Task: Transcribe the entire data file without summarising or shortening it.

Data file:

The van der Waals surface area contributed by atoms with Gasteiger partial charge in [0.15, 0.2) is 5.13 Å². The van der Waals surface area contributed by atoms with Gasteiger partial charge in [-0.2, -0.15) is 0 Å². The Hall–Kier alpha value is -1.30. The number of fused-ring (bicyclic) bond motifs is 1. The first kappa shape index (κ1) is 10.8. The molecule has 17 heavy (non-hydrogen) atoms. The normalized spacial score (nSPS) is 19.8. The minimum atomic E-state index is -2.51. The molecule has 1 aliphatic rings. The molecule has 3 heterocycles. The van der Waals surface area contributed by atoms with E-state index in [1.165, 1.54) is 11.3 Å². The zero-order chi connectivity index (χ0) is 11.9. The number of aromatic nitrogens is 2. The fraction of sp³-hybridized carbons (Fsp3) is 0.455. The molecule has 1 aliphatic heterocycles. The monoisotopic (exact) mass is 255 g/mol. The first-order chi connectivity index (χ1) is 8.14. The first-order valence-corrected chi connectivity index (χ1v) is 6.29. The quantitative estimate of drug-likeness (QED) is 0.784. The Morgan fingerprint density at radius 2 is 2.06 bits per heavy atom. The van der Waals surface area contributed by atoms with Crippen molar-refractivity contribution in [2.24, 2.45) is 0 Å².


The van der Waals surface area contributed by atoms with Gasteiger partial charge in [0.15, 0.2) is 5.13 Å². The van der Waals surface area contributed by atoms with Gasteiger partial charge in [-0.2, -0.15) is 0 Å². The Hall–Kier alpha value is -1.30. The number of fused-ring (bicyclic) bond motifs is 1. The first kappa shape index (κ1) is 10.8. The molecule has 17 heavy (non-hydrogen) atoms. The normalized spacial score (nSPS) is 19.8. The minimum atomic E-state index is -2.51. The molecule has 1 aliphatic rings. The molecule has 3 heterocycles. The van der Waals surface area contributed by atoms with E-state index in [1.165, 1.54) is 11.3 Å². The zero-order chi connectivity index (χ0) is 11.9. The number of aromatic nitrogens is 2. The fraction of sp³-hybridized carbons (Fsp3) is 0.455. The molecule has 1 aliphatic heterocycles. The monoisotopic (exact) mass is 255 g/mol. The first-order chi connectivity index (χ1) is 8.14. The first-order valence-corrected chi connectivity index (χ1v) is 6.29. The quantitative estimate of drug-likeness (QED) is 0.784. The Morgan fingerprint density at radius 2 is 2.06 bits per heavy atom. The van der Waals surface area contributed by atoms with Crippen molar-refractivity contribution in [2.24, 2.45) is 0 Å².